Science X Newsletter Tuesday, Mar 3

Dear ymilog,

Here is your customized Science X Newsletter for March 3, 2020:

Spotlight Stories Headlines

Less is more for Maxwell's Demon in quantum heat engines

A simulation framework for recreating bat behavior in quad-rotor UAVs

New eclipsing binary millisecond pulsar discovered by FAST

Milky Way's warp caused by galactic collision, Gaia suggests

The microbes in your mouth, and a reminder to floss and go to the dentist

Air pollution 'pandemic' shortens lives by 3 years: study

Engineers zap and unstick underwater smart glue

Blast off: space minnow Indonesia eyes celestial success

Optimizing use of the 'hug hormone' to help those with social difficulties

Unstable rock pillars near reservoirs can produce dangerous water waves

Visceral fat delivers signal to the brain that hurts cognition

Google Authenticator app susceptible to malware attacks

Study: Rapamycin has harmful effects when telomeres are short

Obesity promotes virulence of influenza

Advances in computer modeling, protein development propel cellular engineering

Physics news

Less is more for Maxwell's Demon in quantum heat engines

Over 150 years after the famous Scottish scientist James Clerk Maxwell first introduced the idea, the concept of Maxwell's demon continues to perplex physicists and information scientists. The demon he dreamed up in a thought experiment, which could sort fast and slow particles into separate sides of a container, seemed to violate the second law of thermodynamics. By taking into account the demon's memory, physicists were able to bring the demon in line with the laws of statistical mechanics for classical systems, but the situation grew contentious once again when quantum heat engines were proposed, as thermodynamics physicists and information theorists wrangled over viable explanations. Recent results from physical modeling may bring the different arguments together.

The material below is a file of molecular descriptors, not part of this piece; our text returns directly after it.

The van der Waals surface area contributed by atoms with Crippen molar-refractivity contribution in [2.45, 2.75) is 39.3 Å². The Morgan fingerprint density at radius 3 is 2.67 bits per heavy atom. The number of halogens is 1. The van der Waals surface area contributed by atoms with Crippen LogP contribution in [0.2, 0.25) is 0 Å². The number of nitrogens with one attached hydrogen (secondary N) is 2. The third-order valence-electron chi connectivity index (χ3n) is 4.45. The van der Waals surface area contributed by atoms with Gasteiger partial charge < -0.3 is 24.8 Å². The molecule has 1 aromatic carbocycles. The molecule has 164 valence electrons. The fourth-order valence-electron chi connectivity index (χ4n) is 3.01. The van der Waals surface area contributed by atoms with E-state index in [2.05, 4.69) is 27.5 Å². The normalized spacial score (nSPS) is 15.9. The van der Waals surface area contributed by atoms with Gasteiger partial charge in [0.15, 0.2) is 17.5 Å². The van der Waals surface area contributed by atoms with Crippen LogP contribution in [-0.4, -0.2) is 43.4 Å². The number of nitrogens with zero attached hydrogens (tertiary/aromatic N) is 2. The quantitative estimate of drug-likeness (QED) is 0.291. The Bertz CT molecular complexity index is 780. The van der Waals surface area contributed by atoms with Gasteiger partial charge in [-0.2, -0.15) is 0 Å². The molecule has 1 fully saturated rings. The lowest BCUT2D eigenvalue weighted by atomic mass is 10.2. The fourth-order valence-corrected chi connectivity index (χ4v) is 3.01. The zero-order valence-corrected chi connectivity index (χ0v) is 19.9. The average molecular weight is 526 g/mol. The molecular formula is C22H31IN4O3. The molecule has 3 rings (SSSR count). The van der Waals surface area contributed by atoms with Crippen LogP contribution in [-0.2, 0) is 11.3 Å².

Unstable rock pillars near reservoirs can produce dangerous water waves

In many coastal zones and gorges, unstable cliffs often fail when the foundation rock beneath them is crushed. Large water waves can be created, threatening human safety.

How can we stop the spread of false rumors about COVID-19? Better math

Think of all the false rumors that went viral about COVID-19—it got so bad, the World Health Organization called it an "infodemic." Whether it is in hoaxes or a viral conspiracy theory, information travels fast these days. Just how fast and far information moves depends on who shares it, and where, from discussions on social media to conversations with fellow commuters on your way to work.

Scientists shed light on mystery of dark matter

Scientists have identified a sub-atomic particle that could have formed the "dark matter" in the Universe during the Big Bang.

Hope for a new permanent magnet that's cheap and sustainable

Scientists have made a breakthrough in the search for a new, sustainable permanent magnet.

Manipulating atoms to make better superconductors

Scientists have been interested in superconductors—materials that transmit electricity without losing energy—for a long time because of their potential for advancing sustainable energy production. However, major advances have been limited because most materials that conduct electricity have to be very cold, anywhere from -425 to -171 degrees Fahrenheit, before they become superconductors.

When superconductivity material science meets nuclear physics

Imagine a wire with a thickness roughly one-hundred thousand times smaller than a human hair and only visible with the world's most powerful microscopes. They can come in many varieties, including semiconductors, insulators and superconductors.

Honeywell unveils plan for 'most powerful' quantum computer

US manufacturing and technology group Honeywell said Tuesday it will bring to market "the world's most powerful quantum computer" aimed at tackling complex scientific and business challenges.

They are there and they are gone: ICARUS chases a fourth neutrino

Argon. It's all around us. It's in the air we breathe, incandescent lights we read by and plasma globes many of us played with as children.

Scientists created an 'impossible' superconducting compound